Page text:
Metro

Committee to vote on same-sex marriage

The R.I. Senate Judiciary Committee’s decision will determine whether the bill goes to a Senate vote

By
Senior Staff Writer
Tuesday, April 23, 2013

The Rhode Island Senate Judiciary Committee will vote today on same-sex marriage legislation that will decide whether this year’s efforts at legalization will move to a final test in the Senate. The bill — introduced by Sen. Donna Nesselbush ’84, D-Pawtucket — is identical to legislation that passed 51-19 in the House in January.

If the committee passes the legislation, it will go to a floor vote in the Senate. Gov. Lincoln Chafee ’75 P’14 has said he will sign the bill into law if it comes to his desk.

Michael McCaffrey, D-Warwick, the chairman of the committee, openly opposes same-sex marriage but has agreed to allow a committee vote. Five members of the 10-person committee have said they would vote for the legislation, and four have said they would vote against it, the Providence Journal reported. The remaining member, William Conley, D-East Providence, has not publicly stated how he will vote and has been courted by both supporters and opponents of the legislation as the presumed swing-vote.

Senate President Teresa Paiva-Weed, D-Newport, has said she believes the bill will pass the committee without requiring she cast a tie-breaking vote, the Providence Journal reported.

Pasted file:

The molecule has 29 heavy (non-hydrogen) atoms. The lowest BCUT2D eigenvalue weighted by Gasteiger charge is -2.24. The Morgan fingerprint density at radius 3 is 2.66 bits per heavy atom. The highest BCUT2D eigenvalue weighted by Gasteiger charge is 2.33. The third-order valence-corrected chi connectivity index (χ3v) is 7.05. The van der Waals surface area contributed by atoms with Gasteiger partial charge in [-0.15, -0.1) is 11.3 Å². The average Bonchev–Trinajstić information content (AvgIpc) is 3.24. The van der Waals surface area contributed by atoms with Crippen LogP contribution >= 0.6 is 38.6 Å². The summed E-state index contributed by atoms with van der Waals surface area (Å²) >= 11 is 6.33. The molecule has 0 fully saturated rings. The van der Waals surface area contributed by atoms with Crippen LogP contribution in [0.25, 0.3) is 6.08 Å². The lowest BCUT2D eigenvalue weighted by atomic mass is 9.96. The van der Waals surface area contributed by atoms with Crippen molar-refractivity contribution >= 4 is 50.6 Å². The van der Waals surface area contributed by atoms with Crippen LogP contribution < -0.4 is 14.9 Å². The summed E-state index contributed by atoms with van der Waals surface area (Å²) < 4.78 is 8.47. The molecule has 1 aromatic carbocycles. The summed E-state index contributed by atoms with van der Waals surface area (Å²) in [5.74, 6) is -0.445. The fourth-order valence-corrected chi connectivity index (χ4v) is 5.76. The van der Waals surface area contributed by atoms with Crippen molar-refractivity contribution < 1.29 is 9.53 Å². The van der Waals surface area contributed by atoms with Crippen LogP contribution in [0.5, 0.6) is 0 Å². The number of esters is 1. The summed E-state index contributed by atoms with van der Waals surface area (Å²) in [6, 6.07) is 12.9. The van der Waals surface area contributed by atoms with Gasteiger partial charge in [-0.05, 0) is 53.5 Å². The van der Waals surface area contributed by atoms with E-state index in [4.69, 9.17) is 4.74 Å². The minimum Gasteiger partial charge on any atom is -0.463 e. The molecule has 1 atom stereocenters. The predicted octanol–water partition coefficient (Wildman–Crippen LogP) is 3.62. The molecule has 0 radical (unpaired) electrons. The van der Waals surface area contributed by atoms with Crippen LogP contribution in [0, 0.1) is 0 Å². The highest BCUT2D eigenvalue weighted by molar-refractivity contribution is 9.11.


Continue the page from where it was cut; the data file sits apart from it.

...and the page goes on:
If the bill makes it to the Senate floor, 15 senators will likely vote yes, two may vote  yes, 14 will likely vote no and four may vote no, while three senators remain officially undecided, predicted Providence Phoenix writer David Scharfenberg ’98. The Providence Journal reported that 15 senators will likely vote yes and 16 will likely vote no, with seven remaining undecided.

Local political analysts have recently written several articles arguing the prospects for the legalization of same-sex marriage have improved markedly in recent years. Scott MacKay ’83, political correspondent at Rhode Island Public Radio, attributed the bill’s improved chances to “changes in public opinion, the evolution of elected officials on the issue, the adoption of same-sex marriage in every other New England state and voter sentiment in four states, including Maine, that favored marriage equality in 2012 referenda.”

The committee will also vote on a bill — endorsed by several prominent opponents of same-sex marriage and introduced by Sen. Frank Ciccone, D-Providence ­— that would put the same-sex marriage question to a referendum in 2014.

Immediately after the committee vote, The Herald and the Taubman Center for Public Policy and American Institutions will host a panel discussion on the implications of the vote for Rhode Island politics in MacMillan 117.